Expansion of Philadelphia chromosome-negative CD3(+)CD56(+) cytotoxic cells from chronic myeloid leukemia patients: in vitro and in vivo efficacy in severe combined immunodeficiency disease mice

C Hoyle, C D Bangs, P Chang, O Kamel, B Mehta, R S Negrin
Blood 1998 November 1, 92 (9): 3318-27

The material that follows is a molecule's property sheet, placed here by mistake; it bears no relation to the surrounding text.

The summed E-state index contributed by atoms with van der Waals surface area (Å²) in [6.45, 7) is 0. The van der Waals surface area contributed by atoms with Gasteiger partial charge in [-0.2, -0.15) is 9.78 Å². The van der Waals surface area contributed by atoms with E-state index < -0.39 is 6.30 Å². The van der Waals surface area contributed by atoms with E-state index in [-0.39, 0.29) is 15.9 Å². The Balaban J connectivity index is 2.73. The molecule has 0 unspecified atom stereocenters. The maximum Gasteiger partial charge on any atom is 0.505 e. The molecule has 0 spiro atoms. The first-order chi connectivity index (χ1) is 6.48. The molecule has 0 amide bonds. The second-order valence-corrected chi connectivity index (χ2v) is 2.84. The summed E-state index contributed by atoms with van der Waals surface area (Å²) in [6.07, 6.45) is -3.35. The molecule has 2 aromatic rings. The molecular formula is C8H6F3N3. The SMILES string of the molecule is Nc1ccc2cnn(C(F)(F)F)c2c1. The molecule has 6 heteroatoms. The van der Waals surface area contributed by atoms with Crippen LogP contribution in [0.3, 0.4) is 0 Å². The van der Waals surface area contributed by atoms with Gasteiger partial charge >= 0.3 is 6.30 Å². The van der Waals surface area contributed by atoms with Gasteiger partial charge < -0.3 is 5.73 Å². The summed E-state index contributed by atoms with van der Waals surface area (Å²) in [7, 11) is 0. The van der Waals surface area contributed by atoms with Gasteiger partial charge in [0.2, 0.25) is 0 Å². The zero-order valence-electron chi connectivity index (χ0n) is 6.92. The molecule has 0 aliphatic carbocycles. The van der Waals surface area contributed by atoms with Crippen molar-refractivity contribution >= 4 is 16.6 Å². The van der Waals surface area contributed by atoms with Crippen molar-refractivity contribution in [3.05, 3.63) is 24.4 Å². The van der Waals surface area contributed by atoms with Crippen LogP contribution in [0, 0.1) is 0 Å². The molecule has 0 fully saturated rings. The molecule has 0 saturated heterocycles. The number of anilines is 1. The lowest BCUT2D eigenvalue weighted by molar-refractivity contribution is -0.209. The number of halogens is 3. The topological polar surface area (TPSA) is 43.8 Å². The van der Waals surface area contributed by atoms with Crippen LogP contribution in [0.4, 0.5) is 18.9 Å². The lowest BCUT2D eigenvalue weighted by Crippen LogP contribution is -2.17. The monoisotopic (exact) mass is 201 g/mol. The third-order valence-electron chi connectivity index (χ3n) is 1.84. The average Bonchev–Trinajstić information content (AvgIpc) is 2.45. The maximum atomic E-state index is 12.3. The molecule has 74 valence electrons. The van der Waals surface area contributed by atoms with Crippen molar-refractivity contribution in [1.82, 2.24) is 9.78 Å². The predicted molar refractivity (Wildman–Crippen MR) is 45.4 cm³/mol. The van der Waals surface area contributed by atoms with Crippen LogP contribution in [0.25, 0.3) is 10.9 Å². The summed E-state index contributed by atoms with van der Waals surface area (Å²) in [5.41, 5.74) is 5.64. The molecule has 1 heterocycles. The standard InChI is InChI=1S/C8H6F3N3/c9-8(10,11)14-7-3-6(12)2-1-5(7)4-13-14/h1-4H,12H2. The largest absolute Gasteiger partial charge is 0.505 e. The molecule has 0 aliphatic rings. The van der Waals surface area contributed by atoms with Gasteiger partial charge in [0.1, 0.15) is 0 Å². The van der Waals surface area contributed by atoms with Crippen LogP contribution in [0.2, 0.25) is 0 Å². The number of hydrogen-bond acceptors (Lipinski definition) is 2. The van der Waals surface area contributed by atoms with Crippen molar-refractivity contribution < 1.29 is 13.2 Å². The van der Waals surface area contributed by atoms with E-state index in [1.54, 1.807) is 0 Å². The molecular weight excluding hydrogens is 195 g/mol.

We have developed culture conditions for the efficient expansion of cytotoxic effector cells from peripheral blood mononuclear cells (PBMNCs) by the timed addition of interferon-gamma (IFN-gamma), interleukin-2 (IL-2), and the monoclonal antibody (MoAb) OKT3. These cells, termed cytokine-induced killer (CIK) cells, are composed primarily of T cells, and the population of cells with the greatest cytotoxic activity is an otherwise rare population of CD3(+)CD56(+) cells that expand dramatically under these culture conditions. CIK cells were expanded from PBMNCs from 13 patients with chronic myeloid leukemia (CML). These cultures contained a variable number of T cells at the start of the culture (median 44%, range 1% to 64%), yet after 21 to 28 days of culture, virtually all of the cells were CD3(+) T cells (median 97%, range 90% to 99%). The CD3(+)CD56(+) subset of cells expanded significantly (median 25-fold, range 2.2- to 525-fold). CIK cells from all patients showed cytotoxicity against the tumor cell lines OCI-LY8 and K562. In four patients the expanded CIK cells suppressed colony growth of autologous CML blast cells and myeloid progenitor cells. Allogeneic CIK cells from normal donors also suppressed CML colony growth but did not inhibit growth of normal hematopoietic colonies. Twelve of the 13 cultures were exclusively composed of Philadelphia (Ph)-negative cells and one culture had 1 out of 20 Ph-positive metaphases after 4 weeks in culture. Intracellular cytokine production was assayed by fluorescence-activated cell sorter (FACS), and the expanded T-cell cultures produced IL-2, IFN-gamma, and tumor necrosis factor-alpha (TNF-alpha), but not IL-4. Both the CD4(+) and CD8(+) subsets secreted this cytokine profile. To test the in vivo activity of the expanded CIK cells, CML was engrafted into severe combined immunodeficiency disease (SCID) mice using matrigel. After 4 weeks, 4 x 10(7) autologous CIK cells were injected intravenously by tail vein injection into groups of mice, and the animals were sacrificed after a total of 18 weeks. Bcr-abl was detected in the bone marrow or spleen of 5 out of 6 control mice and only 2 out of 13 mice who received the autologous CIK cells (P = .02). In an additional series of animals, the mice did not engraft with CML but instead developed large human Epstein-Barr virus-associated lymphomas by 12 weeks. The mice who received autologous CIK cells at 4 weeks had either no tumor (5) or small tumors (5), whereas all 10 mice that received CIK cells at week 8 developed lymphomas; however, these were not as large as in the 10 control mice who did not receive CIK cells (P = . 03). This study shows that CIK cells, which are Ph chromosome-negative, can be expanded from patients with CML and have potent in vitro and in vivo efficacy against autologous tumor cells.

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